William Maina was working off-site during the blast at the United States Embassy in Nairobi, but after hearing of the attack, he rushed to the site of the bombing to help with recovery efforts. Report of Special Master Jackson Williams Concerning William Maina [ECF No. 233] at 3. While digging through the rubble, he suffered cuts and scratches, and was exposed to victims' blood. Id. Afterwards, he was diagnosed with HIV, which is a bloodborne pathogen and an occupational risk for first responders. Id.; see Ctrs. for Disease Control & Prev., First Responders: Encourage Your Workers to Report Bloodborne Pathogen Exposures (July 2008). In 1998, approximately 12% of adults between the ages of 15 and 49 in urban Kenya were HIV-positive. Nat'l Aids Control Council, United Nations General Assembly Special Session on HIV/AIDS: Country Report—Kenya, at 5 Fig.1, (Jan.2006). It seems reasonable to infer that a foreseeable risk of bombing an embassy is that first responders might contract bloodborne diseases, such as HIV, during recovery efforts, particularly in a country like Kenya with relatively high incidence rates. The victim here also provided evidence suggesting that he did not contract the disease elsewhere. Maina testified that he did not have HIV before the bombing, that he does not use intravenous drugs, that he has not engaged in unprotected sexual intercourse, that he has not had contact with prostitutes, and that he has never had a blood transfusion. Report of Special Master Jackson Williams Concerning William Maina at 6. Considering the circumstances and the evidence presented, Maina has shown “some reasonable connection between the act or omission of the defendant and the damages which [he] has suffered.” Valore, 700 F.Supp.2d at 66 (citation omitted). Although he otherwise suffered only minor physical injuries during the recovery efforts, HIV is a chronic, serious, and stigmatizing disease requiring a lifetime of treatment. Oyoo's and Maina's injuries are comparable to those plaintiffs awarded $7–$8 million in Peterson II, and the Court will award them $7.5 million for pain and suffering. See 515 F.Supp.2d at 55–57.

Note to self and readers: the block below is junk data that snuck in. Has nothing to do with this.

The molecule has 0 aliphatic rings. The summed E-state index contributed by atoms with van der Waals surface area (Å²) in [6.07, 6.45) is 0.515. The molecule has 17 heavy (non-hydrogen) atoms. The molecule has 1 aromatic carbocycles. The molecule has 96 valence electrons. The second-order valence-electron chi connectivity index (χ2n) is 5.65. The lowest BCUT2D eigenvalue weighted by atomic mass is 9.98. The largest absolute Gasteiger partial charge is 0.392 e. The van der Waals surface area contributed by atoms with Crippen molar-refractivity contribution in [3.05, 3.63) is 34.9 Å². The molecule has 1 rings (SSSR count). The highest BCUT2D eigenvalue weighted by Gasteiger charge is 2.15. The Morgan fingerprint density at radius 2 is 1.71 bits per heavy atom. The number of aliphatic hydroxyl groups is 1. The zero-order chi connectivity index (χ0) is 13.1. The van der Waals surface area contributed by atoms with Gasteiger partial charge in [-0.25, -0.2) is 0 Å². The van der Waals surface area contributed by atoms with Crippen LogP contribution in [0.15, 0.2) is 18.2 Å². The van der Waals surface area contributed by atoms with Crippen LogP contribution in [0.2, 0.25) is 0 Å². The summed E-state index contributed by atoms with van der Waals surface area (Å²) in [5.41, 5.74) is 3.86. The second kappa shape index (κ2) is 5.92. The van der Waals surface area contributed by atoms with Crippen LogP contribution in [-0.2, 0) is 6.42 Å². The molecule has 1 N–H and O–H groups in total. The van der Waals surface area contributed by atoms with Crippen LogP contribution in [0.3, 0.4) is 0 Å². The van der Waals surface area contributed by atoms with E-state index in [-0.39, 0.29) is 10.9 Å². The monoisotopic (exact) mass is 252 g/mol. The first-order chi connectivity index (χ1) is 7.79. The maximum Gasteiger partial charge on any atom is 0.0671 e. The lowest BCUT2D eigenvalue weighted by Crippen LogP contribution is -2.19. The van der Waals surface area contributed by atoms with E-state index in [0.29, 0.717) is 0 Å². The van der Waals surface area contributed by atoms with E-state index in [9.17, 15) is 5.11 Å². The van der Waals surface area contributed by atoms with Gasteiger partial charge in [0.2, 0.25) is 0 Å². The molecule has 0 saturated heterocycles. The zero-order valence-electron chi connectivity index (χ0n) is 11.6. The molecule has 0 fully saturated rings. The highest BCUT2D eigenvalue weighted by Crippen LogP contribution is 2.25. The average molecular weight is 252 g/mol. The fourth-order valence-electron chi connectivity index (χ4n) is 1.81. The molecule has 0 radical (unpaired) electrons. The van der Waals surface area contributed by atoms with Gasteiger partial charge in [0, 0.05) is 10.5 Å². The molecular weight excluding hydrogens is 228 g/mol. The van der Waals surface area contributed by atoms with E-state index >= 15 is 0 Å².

Available at http://www.cdc.gov/niosh/docs/2008–118/default.html.
Available at http://data.unaids.org/pub/Report/2006/2006_ country_progress_report_kenya_en.pdf.
The Court adopts the recommendations by special masters of awards consistent with these adjusted guidelines, and will adjust inconsistent awards accordingly.